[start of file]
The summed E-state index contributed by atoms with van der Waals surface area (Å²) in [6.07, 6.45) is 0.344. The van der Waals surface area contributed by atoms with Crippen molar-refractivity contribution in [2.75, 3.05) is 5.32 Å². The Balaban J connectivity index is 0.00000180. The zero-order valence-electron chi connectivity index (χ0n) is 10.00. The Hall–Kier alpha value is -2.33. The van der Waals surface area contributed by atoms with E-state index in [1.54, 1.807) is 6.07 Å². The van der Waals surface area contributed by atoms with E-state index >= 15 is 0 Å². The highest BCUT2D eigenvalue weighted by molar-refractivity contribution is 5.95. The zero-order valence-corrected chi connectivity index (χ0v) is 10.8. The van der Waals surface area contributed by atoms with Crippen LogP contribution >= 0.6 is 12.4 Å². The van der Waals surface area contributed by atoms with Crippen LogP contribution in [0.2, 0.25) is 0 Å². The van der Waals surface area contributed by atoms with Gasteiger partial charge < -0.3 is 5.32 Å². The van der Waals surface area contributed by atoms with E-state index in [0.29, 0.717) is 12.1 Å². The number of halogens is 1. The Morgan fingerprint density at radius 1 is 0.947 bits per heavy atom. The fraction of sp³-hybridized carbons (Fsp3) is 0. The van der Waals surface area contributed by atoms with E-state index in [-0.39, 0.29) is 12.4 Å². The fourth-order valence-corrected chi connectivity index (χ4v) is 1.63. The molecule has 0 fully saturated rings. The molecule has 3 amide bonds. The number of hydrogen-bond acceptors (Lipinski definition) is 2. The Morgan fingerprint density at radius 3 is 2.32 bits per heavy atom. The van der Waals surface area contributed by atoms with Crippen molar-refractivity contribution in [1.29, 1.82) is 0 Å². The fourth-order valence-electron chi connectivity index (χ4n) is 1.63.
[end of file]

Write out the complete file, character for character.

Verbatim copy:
The summed E-state index contributed by atoms with van der Waals surface area (Å²) in [6.07, 6.45) is 0.344. The van der Waals surface area contributed by atoms with Crippen molar-refractivity contribution in [2.75, 3.05) is 5.32 Å². The Balaban J connectivity index is 0.00000180. The zero-order valence-electron chi connectivity index (χ0n) is 10.00. The Hall–Kier alpha value is -2.33. The van der Waals surface area contributed by atoms with E-state index in [1.54, 1.807) is 6.07 Å². The van der Waals surface area contributed by atoms with E-state index >= 15 is 0 Å². The highest BCUT2D eigenvalue weighted by molar-refractivity contribution is 5.95. The zero-order valence-corrected chi connectivity index (χ0v) is 10.8. The van der Waals surface area contributed by atoms with Crippen LogP contribution >= 0.6 is 12.4 Å². The van der Waals surface area contributed by atoms with Crippen LogP contribution in [0.2, 0.25) is 0 Å². The van der Waals surface area contributed by atoms with Gasteiger partial charge < -0.3 is 5.32 Å². The van der Waals surface area contributed by atoms with E-state index in [0.29, 0.717) is 12.1 Å². The number of halogens is 1. The Morgan fingerprint density at radius 1 is 0.947 bits per heavy atom. The fraction of sp³-hybridized carbons (Fsp3) is 0. The van der Waals surface area contributed by atoms with E-state index in [-0.39, 0.29) is 12.4 Å². The fourth-order valence-corrected chi connectivity index (χ4v) is 1.63. The molecule has 0 fully saturated rings. The molecule has 3 amide bonds. The number of hydrogen-bond acceptors (Lipinski definition) is 2. The Morgan fingerprint density at radius 3 is 2.32 bits per heavy atom. The van der Waals surface area contributed by atoms with Crippen molar-refractivity contribution in [1.29, 1.82) is 0 Å². The fourth-order valence-electron chi connectivity index (χ4n) is 1.63.